Imogene’s Last Stand by Candace Fleming, illustrated by Nancy Carpenter
Schwartz & Wade Books, 2009 (Currently Available)
Genre: Picture Book
Face Value: Picture books tend to have good covers, since, well, obviously the pictures are a little more essential to the packaging. This cover, with Imogene proudly, defiantly and patriotically waving her flag and the bold red and blue letters is just about perfect, reflecting the gorgeous illustrations by Nancy Carpenter throughout the book.
Does it Break the Slate? Yep, shatters it in about a million different ways. From the overarching concept – a history-loving girl battles to save her small town’s historical society from being turned into a shoelace factory – to the minute details, like the fact that one of the police officers and the president are female. Imogene Tripp might emulate great heroes from American history, but any reader will easily see that she is a hero in her own right.
Who would we give it to? This would make a great classroom read. It manages to make a political stand without making a political statement, and is a great lesson in activism and civic engagement. I also think it would make a fantastic play, given the strength of characters, clear story arc and dramatic problem solving. So if anyone wants to start working on that adaptation (or could get me in touch with Candace Fleming) please let me know.
Review: Candace Fleming is amazing. She really is. From her epic-yet-personal, impeccably researched non-fiction (see Brianna’s review of Amelia Lost, for example) to classic read-alouds like Muncha Muncha Muncha, she has an astonishing range of high quality books for young people. And many of them deal with tough, smart girls and women. But when I found Imogene’s Last Stand on the shelves at my local library, I couldn’t believe how fantastic it was, not to mention how ideally suited to ME, a feminist history-lover.
Fleming packs a lot into this picture book. Imogene Tripp is a little girl who lives in Liddleville, New Hampshire who absolutely loves history. “When she was a baby, her first words were ‘Four score and seven years ago.’ As a preschooler, she finger painted an accurate map of the Oregon Trail. And as a kindergartner, she used her show-and-tell time to give a series of lectures on important women in history.” Take a look at this picture of Imogene with the Amelia Earhart puppet and just try to tell me your nerdy-girl heart doesn’t melt.
And it doesn’t end there. When Imogene discovers the Liddleville Historical Society, she makes it her personal mission to transform it into a tourist destination. But when no one comes, the Mayor I.M. Butz decides to tear down the society to build a shoelace factory. Faced with a challenge, Imogene doesn’t back down. As she shouts to Mayor Butz, when he tells her that shoelaces will put the town on the map, “I won’t let it happen! In the immortal words of John Paul Jones, ‘I have not yet begun to fight!’” It isn’t easy being an activist. But Imogene perseveres and manages to not only save her beloved society but get the President of the United States on her side.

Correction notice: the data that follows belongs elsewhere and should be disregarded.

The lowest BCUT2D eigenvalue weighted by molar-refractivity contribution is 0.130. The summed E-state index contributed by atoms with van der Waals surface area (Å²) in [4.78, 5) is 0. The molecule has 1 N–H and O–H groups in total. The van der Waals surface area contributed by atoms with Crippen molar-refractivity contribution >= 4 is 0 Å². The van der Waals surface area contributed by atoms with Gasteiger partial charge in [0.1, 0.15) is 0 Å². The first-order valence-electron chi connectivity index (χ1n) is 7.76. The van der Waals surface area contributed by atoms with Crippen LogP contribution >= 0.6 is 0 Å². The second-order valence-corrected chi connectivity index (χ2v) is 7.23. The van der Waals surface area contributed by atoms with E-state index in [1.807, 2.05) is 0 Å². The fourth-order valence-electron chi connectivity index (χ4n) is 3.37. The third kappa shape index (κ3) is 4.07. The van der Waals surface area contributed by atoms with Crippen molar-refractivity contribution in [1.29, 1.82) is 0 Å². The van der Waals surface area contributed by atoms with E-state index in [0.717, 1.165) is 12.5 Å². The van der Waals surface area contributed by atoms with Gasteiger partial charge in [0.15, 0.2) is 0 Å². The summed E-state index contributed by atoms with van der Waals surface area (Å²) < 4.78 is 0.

One might think that will all of these messages and historical goodwill that this book would have to be on the dry side. And yet it isn’t, not a bit! The storytelling is sharp and smart, with clever details sprinkled throughout the book. The pictures add just the right intensity to the story and the book comes to a genuinely satisfying emotional resolution. Plus, it’s not just the big picture of this book that’s Slatebreaking. There are a whole lot of tiny details that shatter pieces of the slate in small but monumental ways. Take, for example, the fact that Imogene is being raised by a single dad. It’s not made a big issue, but I love seeing all kinds of families depicted in the picture books I read. Not to mention the fact that Imogene’s dad is awesome – he worries about his daughter’s safety, but ultimately supports her and her cause 100%. But we don’t see Imogene as the lone female in an all male world. The police officer who tries to talk Imogene out of her protest is female, as is the historian she turns to for help. And when the President of the United States shows up, she turns out to be a Black woman. Fabulous.
Teachers, as we head into election season, and a time when politics can get incredibly vicious, it can be hard to talk with your class about politics and activism. But this book opens up a conversation about what it means to be an activist, and to stand up for the things you believe in without discussing specific politics or party lines. It would be a great addition to your election-based curriculum.
Reviewed from Library Copy.